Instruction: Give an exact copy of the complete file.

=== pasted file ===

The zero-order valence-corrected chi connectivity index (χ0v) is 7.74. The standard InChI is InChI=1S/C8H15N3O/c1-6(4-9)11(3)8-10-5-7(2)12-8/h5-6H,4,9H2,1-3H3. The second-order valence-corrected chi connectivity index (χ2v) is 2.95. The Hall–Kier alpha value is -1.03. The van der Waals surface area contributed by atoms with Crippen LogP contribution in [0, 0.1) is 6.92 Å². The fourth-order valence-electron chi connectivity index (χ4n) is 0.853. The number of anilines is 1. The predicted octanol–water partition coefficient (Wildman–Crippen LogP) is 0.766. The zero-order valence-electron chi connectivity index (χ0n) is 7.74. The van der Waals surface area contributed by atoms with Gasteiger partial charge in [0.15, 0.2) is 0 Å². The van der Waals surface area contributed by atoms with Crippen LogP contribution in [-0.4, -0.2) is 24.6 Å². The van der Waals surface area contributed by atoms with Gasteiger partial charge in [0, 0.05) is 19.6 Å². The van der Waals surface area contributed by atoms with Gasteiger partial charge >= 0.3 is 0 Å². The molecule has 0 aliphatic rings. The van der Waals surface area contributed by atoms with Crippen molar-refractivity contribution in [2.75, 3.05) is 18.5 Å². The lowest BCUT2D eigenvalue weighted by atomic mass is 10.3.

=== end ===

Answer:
The zero-order valence-corrected chi connectivity index (χ0v) is 7.74. The standard InChI is InChI=1S/C8H15N3O/c1-6(4-9)11(3)8-10-5-7(2)12-8/h5-6H,4,9H2,1-3H3. The second-order valence-corrected chi connectivity index (χ2v) is 2.95. The Hall–Kier alpha value is -1.03. The van der Waals surface area contributed by atoms with Crippen LogP contribution in [0, 0.1) is 6.92 Å². The fourth-order valence-electron chi connectivity index (χ4n) is 0.853. The number of anilines is 1. The predicted octanol–water partition coefficient (Wildman–Crippen LogP) is 0.766. The zero-order valence-electron chi connectivity index (χ0n) is 7.74. The van der Waals surface area contributed by atoms with Gasteiger partial charge in [0.15, 0.2) is 0 Å². The van der Waals surface area contributed by atoms with Crippen LogP contribution in [-0.4, -0.2) is 24.6 Å². The van der Waals surface area contributed by atoms with Gasteiger partial charge in [0, 0.05) is 19.6 Å². The van der Waals surface area contributed by atoms with Gasteiger partial charge >= 0.3 is 0 Å². The molecule has 0 aliphatic rings. The van der Waals surface area contributed by atoms with Crippen molar-refractivity contribution in [2.75, 3.05) is 18.5 Å². The lowest BCUT2D eigenvalue weighted by atomic mass is 10.3.